Section 52 (1)(j) is an exception to the general law of infringement of Copyright in a musical work or sound recording. If a sound recording is made by a person in respect of any musical work after having given notice of his intention to make the sound recordings to the owner of Copyright and having paid the royalty in respect of such sound recordings to be made by him as per the rate fixed by the Copyright Board and complies with other requirements of law, he does not commit an act of infringement of Copyright in the musical work.
The issue as to whether a separate Copyright would subsist in the musical work or sound recording made by invoking the provisions of Section 52(1)(j) of the Act irrespective of the subsequent person having spent independent skill and labour for the creation of such work, came up for in depth consideration before the Hon'ble High Court of Delhi way back in the year 2003. Taking note of the relevant provisions of The Copyright Act, Justice Mukul Mudgal of the Delhi High Court laid down the law on the subject. The Court held that Section 52(1)(j) can not be independent of the prohibition imposed under Section 13(3)(b) of the Act which provides that Copyright shall not subsist in any sound recording or musical work if in the making thereof, Copyright in such work has been infringed. The Court also held that no Copyright could be claimed in the version recording of a musical work by rejecting the claim of the Plaintiff for the grant of injunction restraining the Defendant from reproducing the version recording of the Plaintiff. The Court emphasized the need as well as requirement of the law to establish originality of the work for claiming protection of Copyright and enforcement thereof.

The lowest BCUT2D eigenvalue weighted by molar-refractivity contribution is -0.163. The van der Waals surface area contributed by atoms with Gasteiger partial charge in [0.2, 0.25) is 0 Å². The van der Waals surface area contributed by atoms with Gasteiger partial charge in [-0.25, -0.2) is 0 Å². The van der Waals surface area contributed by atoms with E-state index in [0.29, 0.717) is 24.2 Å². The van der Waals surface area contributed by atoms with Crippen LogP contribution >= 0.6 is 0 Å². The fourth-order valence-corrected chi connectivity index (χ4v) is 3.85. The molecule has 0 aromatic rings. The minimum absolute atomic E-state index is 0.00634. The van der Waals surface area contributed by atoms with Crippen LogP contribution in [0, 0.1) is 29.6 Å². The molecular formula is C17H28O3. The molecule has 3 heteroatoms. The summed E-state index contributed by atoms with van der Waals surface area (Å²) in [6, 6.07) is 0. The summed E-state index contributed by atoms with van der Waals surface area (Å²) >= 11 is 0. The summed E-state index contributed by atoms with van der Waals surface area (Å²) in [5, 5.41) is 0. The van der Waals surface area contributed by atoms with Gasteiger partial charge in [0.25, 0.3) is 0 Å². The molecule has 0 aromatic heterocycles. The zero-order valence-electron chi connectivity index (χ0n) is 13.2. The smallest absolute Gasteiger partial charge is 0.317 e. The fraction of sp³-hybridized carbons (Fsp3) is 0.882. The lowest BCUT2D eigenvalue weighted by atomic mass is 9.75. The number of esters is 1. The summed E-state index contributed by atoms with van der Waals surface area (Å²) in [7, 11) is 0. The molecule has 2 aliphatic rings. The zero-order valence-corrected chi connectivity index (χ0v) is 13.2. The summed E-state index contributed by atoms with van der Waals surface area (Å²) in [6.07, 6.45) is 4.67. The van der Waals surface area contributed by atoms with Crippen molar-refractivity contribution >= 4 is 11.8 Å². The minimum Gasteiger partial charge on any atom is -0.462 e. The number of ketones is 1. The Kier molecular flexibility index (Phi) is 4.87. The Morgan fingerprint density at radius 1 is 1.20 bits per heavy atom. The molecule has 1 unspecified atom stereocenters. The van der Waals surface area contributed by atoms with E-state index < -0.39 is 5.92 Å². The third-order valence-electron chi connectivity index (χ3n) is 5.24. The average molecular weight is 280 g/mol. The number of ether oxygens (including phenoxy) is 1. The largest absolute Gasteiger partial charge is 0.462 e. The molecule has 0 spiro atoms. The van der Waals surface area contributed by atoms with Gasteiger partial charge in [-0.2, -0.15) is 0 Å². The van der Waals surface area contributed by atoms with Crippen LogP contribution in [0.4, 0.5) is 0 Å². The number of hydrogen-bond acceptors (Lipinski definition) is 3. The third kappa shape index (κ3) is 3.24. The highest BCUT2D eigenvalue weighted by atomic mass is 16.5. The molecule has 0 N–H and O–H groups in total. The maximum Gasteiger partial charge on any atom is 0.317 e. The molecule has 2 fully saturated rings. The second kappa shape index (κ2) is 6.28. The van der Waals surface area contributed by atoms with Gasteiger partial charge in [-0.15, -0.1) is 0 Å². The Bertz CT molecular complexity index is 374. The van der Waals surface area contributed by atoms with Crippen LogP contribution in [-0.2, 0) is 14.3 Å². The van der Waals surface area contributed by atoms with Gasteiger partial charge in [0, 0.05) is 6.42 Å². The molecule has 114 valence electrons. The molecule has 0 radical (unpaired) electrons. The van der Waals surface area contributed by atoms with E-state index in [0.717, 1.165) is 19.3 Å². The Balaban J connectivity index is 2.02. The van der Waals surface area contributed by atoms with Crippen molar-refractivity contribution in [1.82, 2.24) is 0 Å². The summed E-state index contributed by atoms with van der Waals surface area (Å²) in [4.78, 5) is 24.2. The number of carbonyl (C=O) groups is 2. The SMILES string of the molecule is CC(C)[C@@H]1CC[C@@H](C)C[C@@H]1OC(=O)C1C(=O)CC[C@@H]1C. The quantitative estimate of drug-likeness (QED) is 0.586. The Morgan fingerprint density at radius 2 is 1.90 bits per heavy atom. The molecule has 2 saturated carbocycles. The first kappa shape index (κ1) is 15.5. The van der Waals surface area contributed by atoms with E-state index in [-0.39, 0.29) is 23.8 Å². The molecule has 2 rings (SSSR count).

It was held that the statutory defence conferred by Section 52 cannot be so construed so as to confer the status of original work to the “version recording”. The Court also held that a person himself being a plagiarist, though claiming the protection of Section 52(1)(j) cannot prevent anyone else from plagiarizing its work. In other words, a person cannot use Section 52(1)(j) to derive benefit from a product of another person and yet ride a high morale horse when the same method is adopted in respect of his own product. The case alleging plagiarism on the basis of plagiarized work was out rightly rejected.
Version recordings would really be such sound recordings where while being inspired by the original melody a distinct interpretation, different both in presentation, rhythm and orchestral arrangement emerges. For example the famous hits of the pop-group Beatles have been rendered by the Royal Philharmonic Orchestra under the title ‘Symphonic Beatles’. The title of the ‘Symphonic Beatles” sound recording clearly states as under:-
This sound recording is an orchestral interpretation of 15 famous hits of the Beatles. It is this sound recording which can be considered to be a version recording. While there is no doubt in any listener’s mind that he is hearing a version of say, the well-known Beatles song ‘Eleanor Rigby’ originally sung by the Beatles, yet it cannot be said for a moment that a listener would be led to believe that the Beatles are singing it. What is adapted in a version recording is the original melody, but the beat, the orchestral arrangement and indeed the end product is what can be called a substantially new arrangement. In such a version recording while the original melodic arrangement inspires the new creation yet it is a version unmistakably different and distinct from the original. Thus the Royal Philharmonic Orchestra cannot complaint of violation of copyright in case the Beatle’s song ‘Eleanor Rigby’ is sung by some other musician or performed by some other orchestra, as the best its rights are akin to rights derived from Section 52 (j) of the Act.